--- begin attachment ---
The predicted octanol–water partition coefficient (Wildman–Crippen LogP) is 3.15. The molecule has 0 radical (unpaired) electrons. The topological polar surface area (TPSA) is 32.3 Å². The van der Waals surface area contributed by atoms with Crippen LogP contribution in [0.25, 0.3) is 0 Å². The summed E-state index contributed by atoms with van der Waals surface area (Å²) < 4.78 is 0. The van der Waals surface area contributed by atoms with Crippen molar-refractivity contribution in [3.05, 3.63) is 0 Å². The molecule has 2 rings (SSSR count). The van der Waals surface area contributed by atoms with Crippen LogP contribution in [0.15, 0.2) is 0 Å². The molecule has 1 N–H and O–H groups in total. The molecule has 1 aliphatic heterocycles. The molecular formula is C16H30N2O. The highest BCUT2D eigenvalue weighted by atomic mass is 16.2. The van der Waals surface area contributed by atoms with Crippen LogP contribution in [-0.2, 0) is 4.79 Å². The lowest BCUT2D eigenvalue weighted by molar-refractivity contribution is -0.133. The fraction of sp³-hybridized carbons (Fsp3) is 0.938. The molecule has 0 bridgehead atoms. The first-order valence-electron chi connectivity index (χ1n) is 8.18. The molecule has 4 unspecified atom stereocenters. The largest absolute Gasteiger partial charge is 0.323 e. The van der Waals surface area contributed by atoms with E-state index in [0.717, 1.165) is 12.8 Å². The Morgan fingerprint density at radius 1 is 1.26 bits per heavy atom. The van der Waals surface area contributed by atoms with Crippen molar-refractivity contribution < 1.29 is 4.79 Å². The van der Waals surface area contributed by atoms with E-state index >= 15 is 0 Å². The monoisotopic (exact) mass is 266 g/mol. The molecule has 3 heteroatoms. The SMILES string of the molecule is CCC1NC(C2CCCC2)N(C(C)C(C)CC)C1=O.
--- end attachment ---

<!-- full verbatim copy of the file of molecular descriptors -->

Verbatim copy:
The predicted octanol–water partition coefficient (Wildman–Crippen LogP) is 3.15. The molecule has 0 radical (unpaired) electrons. The topological polar surface area (TPSA) is 32.3 Å². The van der Waals surface area contributed by atoms with Crippen LogP contribution in [0.25, 0.3) is 0 Å². The summed E-state index contributed by atoms with van der Waals surface area (Å²) < 4.78 is 0. The van der Waals surface area contributed by atoms with Crippen molar-refractivity contribution in [3.05, 3.63) is 0 Å². The molecule has 2 rings (SSSR count). The van der Waals surface area contributed by atoms with Crippen LogP contribution in [0.15, 0.2) is 0 Å². The molecule has 1 N–H and O–H groups in total. The molecule has 1 aliphatic heterocycles. The molecular formula is C16H30N2O. The highest BCUT2D eigenvalue weighted by atomic mass is 16.2. The van der Waals surface area contributed by atoms with Crippen LogP contribution in [-0.2, 0) is 4.79 Å². The lowest BCUT2D eigenvalue weighted by molar-refractivity contribution is -0.133. The fraction of sp³-hybridized carbons (Fsp3) is 0.938. The molecule has 0 bridgehead atoms. The first-order valence-electron chi connectivity index (χ1n) is 8.18. The molecule has 4 unspecified atom stereocenters. The largest absolute Gasteiger partial charge is 0.323 e. The van der Waals surface area contributed by atoms with E-state index in [0.717, 1.165) is 12.8 Å². The Morgan fingerprint density at radius 1 is 1.26 bits per heavy atom. The van der Waals surface area contributed by atoms with Crippen molar-refractivity contribution < 1.29 is 4.79 Å². The van der Waals surface area contributed by atoms with E-state index >= 15 is 0 Å². The monoisotopic (exact) mass is 266 g/mol. The molecule has 3 heteroatoms. The SMILES string of the molecule is CCC1NC(C2CCCC2)N(C(C)C(C)CC)C1=O.